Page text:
New Study Estimates Doping Prevalence of At Least 30% in Elite Sports

A group of researchers have released a new study in the Sports Medicine journal earlier this week, and the results indicate that current testing methods vastly underestimate doping prevalence in elite sports.

The World Anti-Doping Agency, one of the study’s sponsors, tests the blood and urine of hundreds of thousands of athletes every year, and finds that 1-2 percent tend to test positive. The Agency also uses another method called the Athlete Biological Passport, which suggests that around 14 percent of athletes could be doping.

However, biological testing fails to capture some of the new, more sophisticated doping methods. The only way to truly know if someone cheated?  Go straight to the source.

Researchers from the University of Tübingen, Harvard Medical School, the Colorado School of Public Health, and the University of Sheffield, among others, did just that and asked the athletes themselves.

Using data collected at 2011’s International Association of Athletics Federations Word Championships in Athletics (WCA) and the Quadrennial Pan-Arab Games (PAG), the researchers aimed to capture the true prevalence of doping in elite sports.

Between the two events, six researchers approached 2,167 athletes and asked them to take the survey in one of 21 languages offered on a tablet computer. Of those asked, 6.7 percent refused. The study employed a randomized response technique (RRT) to guarantee athlete anonymity in hopes of securing more accurate results.

Athletes were asked if they had knowingly used an illegal substance in the past year, and if they had taken a supplement in general in the past year. Additionally, athlete response time was recorded. If an athlete responded unrealistically quickly, his or her answer was most likely thrown out because it easily could have been a careless mistake; thus, 30 percent of the fastest answers were discredited.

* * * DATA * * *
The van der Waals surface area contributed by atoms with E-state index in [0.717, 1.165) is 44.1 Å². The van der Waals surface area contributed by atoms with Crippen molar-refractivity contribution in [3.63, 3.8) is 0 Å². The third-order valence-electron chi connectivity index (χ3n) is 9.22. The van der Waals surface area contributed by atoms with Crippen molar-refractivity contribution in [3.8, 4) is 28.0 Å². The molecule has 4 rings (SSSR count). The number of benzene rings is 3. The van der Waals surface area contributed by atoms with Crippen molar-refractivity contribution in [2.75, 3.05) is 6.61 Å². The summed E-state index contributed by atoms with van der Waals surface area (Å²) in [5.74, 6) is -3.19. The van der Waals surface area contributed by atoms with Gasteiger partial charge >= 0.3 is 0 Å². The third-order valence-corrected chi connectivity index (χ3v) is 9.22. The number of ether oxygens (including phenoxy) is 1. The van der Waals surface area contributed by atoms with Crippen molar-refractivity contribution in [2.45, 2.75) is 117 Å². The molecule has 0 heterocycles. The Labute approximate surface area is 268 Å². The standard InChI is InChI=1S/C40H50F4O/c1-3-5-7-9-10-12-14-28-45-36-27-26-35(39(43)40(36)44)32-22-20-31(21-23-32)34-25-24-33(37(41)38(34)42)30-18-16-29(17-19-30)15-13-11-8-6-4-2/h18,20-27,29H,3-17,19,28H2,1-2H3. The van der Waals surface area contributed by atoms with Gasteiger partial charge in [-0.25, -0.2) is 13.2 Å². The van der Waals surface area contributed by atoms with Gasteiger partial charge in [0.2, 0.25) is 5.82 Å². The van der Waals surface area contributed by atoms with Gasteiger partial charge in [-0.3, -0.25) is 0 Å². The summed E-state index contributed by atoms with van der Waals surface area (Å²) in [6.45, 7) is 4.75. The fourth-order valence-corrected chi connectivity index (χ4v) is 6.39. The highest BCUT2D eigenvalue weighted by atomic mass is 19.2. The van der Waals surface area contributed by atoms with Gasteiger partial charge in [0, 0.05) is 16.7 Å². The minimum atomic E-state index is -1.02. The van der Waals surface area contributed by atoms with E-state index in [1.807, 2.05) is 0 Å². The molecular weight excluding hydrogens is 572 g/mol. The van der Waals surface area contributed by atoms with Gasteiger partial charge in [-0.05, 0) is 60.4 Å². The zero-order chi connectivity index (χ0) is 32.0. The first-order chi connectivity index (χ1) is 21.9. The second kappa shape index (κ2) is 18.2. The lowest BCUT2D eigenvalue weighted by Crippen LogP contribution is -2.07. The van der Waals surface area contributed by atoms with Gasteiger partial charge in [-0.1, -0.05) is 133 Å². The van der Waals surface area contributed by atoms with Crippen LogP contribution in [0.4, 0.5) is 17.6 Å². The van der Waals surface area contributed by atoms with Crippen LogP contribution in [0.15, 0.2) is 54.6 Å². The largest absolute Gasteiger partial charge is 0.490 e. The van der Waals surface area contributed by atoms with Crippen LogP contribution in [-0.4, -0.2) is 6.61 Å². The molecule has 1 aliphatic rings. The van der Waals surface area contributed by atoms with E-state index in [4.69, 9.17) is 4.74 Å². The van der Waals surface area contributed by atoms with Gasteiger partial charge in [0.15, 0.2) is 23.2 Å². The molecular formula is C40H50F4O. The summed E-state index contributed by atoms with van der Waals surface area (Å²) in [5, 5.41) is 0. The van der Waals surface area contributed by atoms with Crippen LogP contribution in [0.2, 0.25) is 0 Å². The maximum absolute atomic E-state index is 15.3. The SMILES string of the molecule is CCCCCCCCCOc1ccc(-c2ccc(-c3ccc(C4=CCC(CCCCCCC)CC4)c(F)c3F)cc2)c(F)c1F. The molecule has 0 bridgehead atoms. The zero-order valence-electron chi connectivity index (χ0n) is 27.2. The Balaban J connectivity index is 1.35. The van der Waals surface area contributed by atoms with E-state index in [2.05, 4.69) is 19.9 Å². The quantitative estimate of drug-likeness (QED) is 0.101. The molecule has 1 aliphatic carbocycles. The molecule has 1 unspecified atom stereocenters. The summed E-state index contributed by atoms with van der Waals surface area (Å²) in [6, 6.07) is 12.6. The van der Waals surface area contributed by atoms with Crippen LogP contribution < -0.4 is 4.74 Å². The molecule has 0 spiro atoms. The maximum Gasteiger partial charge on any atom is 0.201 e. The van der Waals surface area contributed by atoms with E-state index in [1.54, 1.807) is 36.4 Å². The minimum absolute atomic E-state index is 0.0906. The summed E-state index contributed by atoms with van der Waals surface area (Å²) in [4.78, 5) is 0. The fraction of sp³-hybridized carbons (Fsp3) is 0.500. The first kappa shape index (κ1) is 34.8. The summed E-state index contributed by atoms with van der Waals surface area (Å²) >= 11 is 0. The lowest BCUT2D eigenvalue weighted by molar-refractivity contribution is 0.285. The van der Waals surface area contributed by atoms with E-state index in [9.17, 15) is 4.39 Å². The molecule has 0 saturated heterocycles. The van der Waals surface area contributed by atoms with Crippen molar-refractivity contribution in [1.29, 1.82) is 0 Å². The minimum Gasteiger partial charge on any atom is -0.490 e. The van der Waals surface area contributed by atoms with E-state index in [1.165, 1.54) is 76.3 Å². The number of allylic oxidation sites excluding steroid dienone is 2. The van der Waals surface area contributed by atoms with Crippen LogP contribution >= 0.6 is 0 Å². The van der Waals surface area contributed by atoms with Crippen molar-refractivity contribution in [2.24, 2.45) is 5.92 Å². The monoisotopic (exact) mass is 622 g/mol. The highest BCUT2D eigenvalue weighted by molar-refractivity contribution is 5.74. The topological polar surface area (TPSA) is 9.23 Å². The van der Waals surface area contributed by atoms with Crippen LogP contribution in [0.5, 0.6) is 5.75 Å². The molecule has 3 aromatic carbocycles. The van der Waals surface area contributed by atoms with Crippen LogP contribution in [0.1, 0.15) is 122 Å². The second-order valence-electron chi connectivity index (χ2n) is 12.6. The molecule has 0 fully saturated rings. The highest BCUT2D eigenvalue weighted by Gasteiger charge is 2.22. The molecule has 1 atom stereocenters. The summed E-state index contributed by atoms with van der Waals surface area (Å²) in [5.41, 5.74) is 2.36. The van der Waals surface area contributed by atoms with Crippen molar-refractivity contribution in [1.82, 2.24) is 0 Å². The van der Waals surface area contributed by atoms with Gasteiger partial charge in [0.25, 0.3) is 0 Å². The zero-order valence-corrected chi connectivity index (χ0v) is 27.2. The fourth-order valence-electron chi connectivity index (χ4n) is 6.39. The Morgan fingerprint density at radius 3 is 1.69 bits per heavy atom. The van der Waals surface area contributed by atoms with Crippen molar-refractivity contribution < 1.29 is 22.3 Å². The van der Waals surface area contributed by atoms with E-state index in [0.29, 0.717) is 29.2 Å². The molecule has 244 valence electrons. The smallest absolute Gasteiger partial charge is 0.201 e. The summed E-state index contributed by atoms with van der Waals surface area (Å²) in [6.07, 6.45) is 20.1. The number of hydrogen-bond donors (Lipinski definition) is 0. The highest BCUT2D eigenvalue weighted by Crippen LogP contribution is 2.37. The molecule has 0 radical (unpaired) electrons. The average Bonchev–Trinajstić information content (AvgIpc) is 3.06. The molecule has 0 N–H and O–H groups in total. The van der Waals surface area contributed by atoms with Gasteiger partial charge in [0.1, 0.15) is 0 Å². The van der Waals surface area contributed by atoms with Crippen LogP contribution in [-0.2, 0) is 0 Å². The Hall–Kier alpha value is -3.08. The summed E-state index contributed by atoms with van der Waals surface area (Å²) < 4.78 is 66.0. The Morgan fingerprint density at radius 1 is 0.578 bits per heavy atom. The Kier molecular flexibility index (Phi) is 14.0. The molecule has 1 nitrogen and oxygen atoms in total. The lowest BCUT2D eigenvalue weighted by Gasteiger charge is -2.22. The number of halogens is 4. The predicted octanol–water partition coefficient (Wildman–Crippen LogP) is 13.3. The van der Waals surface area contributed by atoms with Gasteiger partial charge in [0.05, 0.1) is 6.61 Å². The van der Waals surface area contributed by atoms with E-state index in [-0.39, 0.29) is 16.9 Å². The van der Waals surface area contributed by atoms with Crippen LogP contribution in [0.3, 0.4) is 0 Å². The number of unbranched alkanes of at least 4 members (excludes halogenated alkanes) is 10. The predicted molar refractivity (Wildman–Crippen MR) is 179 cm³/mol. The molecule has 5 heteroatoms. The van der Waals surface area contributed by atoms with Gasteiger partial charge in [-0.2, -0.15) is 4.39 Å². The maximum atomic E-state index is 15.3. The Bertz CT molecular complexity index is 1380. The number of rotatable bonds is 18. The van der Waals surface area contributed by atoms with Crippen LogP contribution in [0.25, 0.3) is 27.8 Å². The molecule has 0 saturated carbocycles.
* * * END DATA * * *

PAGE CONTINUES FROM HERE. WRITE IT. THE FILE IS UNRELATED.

The team found that doping prevalence in the last year was 30-31 percent for athletes at the WCA and 45-49 percent for athletes at the PAG.

Interestingly, 440 of the WCA athletes and 670 of the PAG athletes also underwent biological testing, yielding only a 0.5 percent and 3.6 percent positive rate, respectively.

There is also reason to believe that the true prevalence could still be higher, including the fact that some of the athletes who chose not to respond could have done so because they dope.

It’s unknown why the PAG results were so much higher than those of the WCA, but the biological testing results also reflected that pattern.

The study lists as co-authors:

  • Rolf Ulrich
  • Harrison G. Pope Jr.
  • Léa Cléret
  • Andrea Petróczi
  • Tamás Nepusz
  • Jay Schaffer
  • Gen Kanayama
  • R. Dawn Comstock
  • Perikles Simon

You can read the full details of the study here.

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Tyler Hamilton’s book The Secret Race blew the cycling world to pieces. He broke the code of silence. It’s the best sports book I’ve read.

Hamilton told how he was “dragged into the dirty world of doping, denial, and duplicity.”

The three D’s of being a “drug cheat.”


Despicable, evil. All those who cheat to make themselves faster than their competitors who work harder or as hard should be ashamed. They should be banned. Idc Carl Lewis 9 golds. Doping is just so despicable and makes me very sad. Maybe I’ll never get as far as I wish in the sport of swimming because some jerks cheat unfairly and make all my hard work for nothing.


Whoever dislikes this supports theft. Can the dislike button just be removed?

Scott Morgan

I agree with you!

Scott Morgan

I’m for lifetime bans, plus criminal charges and financial punishment for cheaters. Zero tolerance.


Answers were discredited for being too quick? Fair enough it might take people a while to consider if they’d taken a supplement, but I think anyone who hadn’t ‘knowingly’ used an illegal substance would be able to answer that as quickly as saying their name. Anyone who responded unusually slowly to that question on the other hand…

Science Geek



If you read the actual study, they show the methodology used. They have to answer several questions before actually answering the one about doping and if someone is just clicking through the questions, which have a sizeable wall of text, then you can assume they didn’t read anything and their answers are invalid

About Torrey Hart

Torrey Hart

Torrey is from Oakland, CA, and majors in Media Studies and American Studies at Claremont McKenna College. When she's not writing about swimming or baseball, you can probably find her listening to a podcast or in a pool ... and/or watching Seinfeld, which she just realized is funny.

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